How to Cut Clean Dovetail Shoulders
Matt Kenney mentioned using his marking gauge to scribe dovetail shoulders so that he could pare away a wedge to use as a reference for his chisel (“Make Your Own Marking Gauge,” FWW #211). Could he explain his technique?
Seth Hanlon, Portland, OR
A common problem when cutting dovetails is that the chisel goes past the baseline when chopping out the waste. With my method, the marking gauge doesn’t just mark the shoulder’s location, it starts cutting a clean and deep shoulder, which serves as a better guide for your chisel when paring away waste. I’ll show you what I do on a tail board, but the same technique applies to the pin board.
Mark the shoulder of the joint by making two successively deeper passes with the marking gauge. Then make small paring cuts with a chisel to turn that deep line into a notch. Next, define the sides of the tails with a backsaw and remove the waste in the pin socket with a coping saw. Do not attempt to cut along the shoulder line. Rather, leave just a bit of waste to be pared away, about 1/32 in. to 1/16 in. Register the chisel in the notch you made earlier and pare down through half of the board. Then flip the board and finish removing the waste.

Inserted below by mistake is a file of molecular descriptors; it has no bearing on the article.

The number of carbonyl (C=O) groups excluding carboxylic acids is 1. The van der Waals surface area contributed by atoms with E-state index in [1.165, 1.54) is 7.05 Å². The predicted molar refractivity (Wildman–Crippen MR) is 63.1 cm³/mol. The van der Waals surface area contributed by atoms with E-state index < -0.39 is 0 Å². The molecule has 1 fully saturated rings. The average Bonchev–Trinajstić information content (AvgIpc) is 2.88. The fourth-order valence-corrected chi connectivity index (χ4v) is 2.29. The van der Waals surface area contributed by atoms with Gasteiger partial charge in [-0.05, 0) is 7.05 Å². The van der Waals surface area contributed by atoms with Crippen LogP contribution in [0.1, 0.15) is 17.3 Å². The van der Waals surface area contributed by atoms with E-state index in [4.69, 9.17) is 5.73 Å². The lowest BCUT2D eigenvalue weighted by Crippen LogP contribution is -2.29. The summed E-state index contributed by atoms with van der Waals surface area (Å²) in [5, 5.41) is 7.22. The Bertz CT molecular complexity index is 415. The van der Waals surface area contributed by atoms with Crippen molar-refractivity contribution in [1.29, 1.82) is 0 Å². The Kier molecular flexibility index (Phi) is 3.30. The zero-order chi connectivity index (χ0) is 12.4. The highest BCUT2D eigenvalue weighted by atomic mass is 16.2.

Photos and drawings, Kelly J. Dunton
For through tails I like to use my bandsaw. I make extra passes on the waste part between the tails which makes chiseling a lot easier and faster, with less resistance against the marked line. You still need to pare the notch as shown above, regardless of your method.
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